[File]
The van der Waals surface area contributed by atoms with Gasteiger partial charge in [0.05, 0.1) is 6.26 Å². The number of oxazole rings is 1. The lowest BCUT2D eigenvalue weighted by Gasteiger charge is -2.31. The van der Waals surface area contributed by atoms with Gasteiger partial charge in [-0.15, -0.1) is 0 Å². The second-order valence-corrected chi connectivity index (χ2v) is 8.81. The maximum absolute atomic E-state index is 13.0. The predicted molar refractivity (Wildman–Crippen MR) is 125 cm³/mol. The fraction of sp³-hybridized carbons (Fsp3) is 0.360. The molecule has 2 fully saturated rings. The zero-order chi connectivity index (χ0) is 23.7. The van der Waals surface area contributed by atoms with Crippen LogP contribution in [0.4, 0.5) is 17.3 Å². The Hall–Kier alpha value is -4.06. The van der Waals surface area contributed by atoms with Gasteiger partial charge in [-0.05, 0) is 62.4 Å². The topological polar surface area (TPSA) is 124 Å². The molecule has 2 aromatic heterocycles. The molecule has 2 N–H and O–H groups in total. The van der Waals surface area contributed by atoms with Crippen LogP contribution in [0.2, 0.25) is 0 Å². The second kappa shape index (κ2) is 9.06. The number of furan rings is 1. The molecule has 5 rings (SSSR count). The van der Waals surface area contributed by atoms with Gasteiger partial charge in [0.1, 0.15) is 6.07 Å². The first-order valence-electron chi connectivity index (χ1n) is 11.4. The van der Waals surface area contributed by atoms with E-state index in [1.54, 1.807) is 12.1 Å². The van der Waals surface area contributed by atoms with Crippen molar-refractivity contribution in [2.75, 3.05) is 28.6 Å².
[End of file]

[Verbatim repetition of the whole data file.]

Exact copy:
The van der Waals surface area contributed by atoms with Gasteiger partial charge in [0.05, 0.1) is 6.26 Å². The number of oxazole rings is 1. The lowest BCUT2D eigenvalue weighted by Gasteiger charge is -2.31. The van der Waals surface area contributed by atoms with Gasteiger partial charge in [-0.15, -0.1) is 0 Å². The second-order valence-corrected chi connectivity index (χ2v) is 8.81. The maximum absolute atomic E-state index is 13.0. The predicted molar refractivity (Wildman–Crippen MR) is 125 cm³/mol. The fraction of sp³-hybridized carbons (Fsp3) is 0.360. The molecule has 2 fully saturated rings. The zero-order chi connectivity index (χ0) is 23.7. The van der Waals surface area contributed by atoms with Crippen LogP contribution in [0.4, 0.5) is 17.3 Å². The Hall–Kier alpha value is -4.06. The van der Waals surface area contributed by atoms with Gasteiger partial charge in [-0.05, 0) is 62.4 Å². The topological polar surface area (TPSA) is 124 Å². The molecule has 2 aromatic heterocycles. The molecule has 2 N–H and O–H groups in total. The van der Waals surface area contributed by atoms with Crippen LogP contribution in [0.2, 0.25) is 0 Å². The second kappa shape index (κ2) is 9.06. The number of furan rings is 1. The molecule has 5 rings (SSSR count). The van der Waals surface area contributed by atoms with Gasteiger partial charge in [0.1, 0.15) is 6.07 Å². The first-order valence-electron chi connectivity index (χ1n) is 11.4. The van der Waals surface area contributed by atoms with E-state index in [1.54, 1.807) is 12.1 Å². The van der Waals surface area contributed by atoms with Crippen molar-refractivity contribution in [2.75, 3.05) is 28.6 Å².